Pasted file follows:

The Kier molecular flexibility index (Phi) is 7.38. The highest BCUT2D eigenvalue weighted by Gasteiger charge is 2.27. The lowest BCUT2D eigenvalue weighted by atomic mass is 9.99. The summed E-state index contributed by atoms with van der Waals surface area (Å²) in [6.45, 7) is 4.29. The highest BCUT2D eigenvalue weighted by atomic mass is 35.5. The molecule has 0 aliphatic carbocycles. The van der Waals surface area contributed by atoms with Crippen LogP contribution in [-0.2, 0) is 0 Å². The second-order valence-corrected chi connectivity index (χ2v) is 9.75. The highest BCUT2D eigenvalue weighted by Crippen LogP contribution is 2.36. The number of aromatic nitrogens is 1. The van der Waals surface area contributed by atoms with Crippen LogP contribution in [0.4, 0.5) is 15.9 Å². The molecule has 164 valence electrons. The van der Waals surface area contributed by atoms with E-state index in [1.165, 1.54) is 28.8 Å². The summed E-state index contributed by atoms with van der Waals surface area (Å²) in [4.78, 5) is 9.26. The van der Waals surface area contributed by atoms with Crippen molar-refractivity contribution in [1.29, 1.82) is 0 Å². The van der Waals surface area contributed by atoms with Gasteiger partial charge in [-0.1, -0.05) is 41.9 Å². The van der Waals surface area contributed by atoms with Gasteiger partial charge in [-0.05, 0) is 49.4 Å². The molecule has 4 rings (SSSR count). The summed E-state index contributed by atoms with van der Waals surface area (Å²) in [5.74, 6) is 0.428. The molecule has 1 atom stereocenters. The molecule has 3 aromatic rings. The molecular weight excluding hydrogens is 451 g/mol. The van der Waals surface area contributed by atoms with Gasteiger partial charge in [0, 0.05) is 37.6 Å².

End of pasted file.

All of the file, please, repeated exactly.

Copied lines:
The Kier molecular flexibility index (Phi) is 7.38. The highest BCUT2D eigenvalue weighted by Gasteiger charge is 2.27. The lowest BCUT2D eigenvalue weighted by atomic mass is 9.99. The summed E-state index contributed by atoms with van der Waals surface area (Å²) in [6.45, 7) is 4.29. The highest BCUT2D eigenvalue weighted by atomic mass is 35.5. The molecule has 0 aliphatic carbocycles. The van der Waals surface area contributed by atoms with Crippen LogP contribution in [-0.2, 0) is 0 Å². The second-order valence-corrected chi connectivity index (χ2v) is 9.75. The highest BCUT2D eigenvalue weighted by Crippen LogP contribution is 2.36. The number of aromatic nitrogens is 1. The van der Waals surface area contributed by atoms with Crippen LogP contribution in [0.4, 0.5) is 15.9 Å². The molecule has 164 valence electrons. The van der Waals surface area contributed by atoms with E-state index in [1.165, 1.54) is 28.8 Å². The summed E-state index contributed by atoms with van der Waals surface area (Å²) in [4.78, 5) is 9.26. The van der Waals surface area contributed by atoms with Crippen molar-refractivity contribution in [1.29, 1.82) is 0 Å². The van der Waals surface area contributed by atoms with Gasteiger partial charge in [-0.1, -0.05) is 41.9 Å². The van der Waals surface area contributed by atoms with Gasteiger partial charge in [-0.05, 0) is 49.4 Å². The molecule has 4 rings (SSSR count). The summed E-state index contributed by atoms with van der Waals surface area (Å²) in [5.74, 6) is 0.428. The molecule has 1 atom stereocenters. The molecule has 3 aromatic rings. The molecular weight excluding hydrogens is 451 g/mol. The van der Waals surface area contributed by atoms with Gasteiger partial charge in [0, 0.05) is 37.6 Å².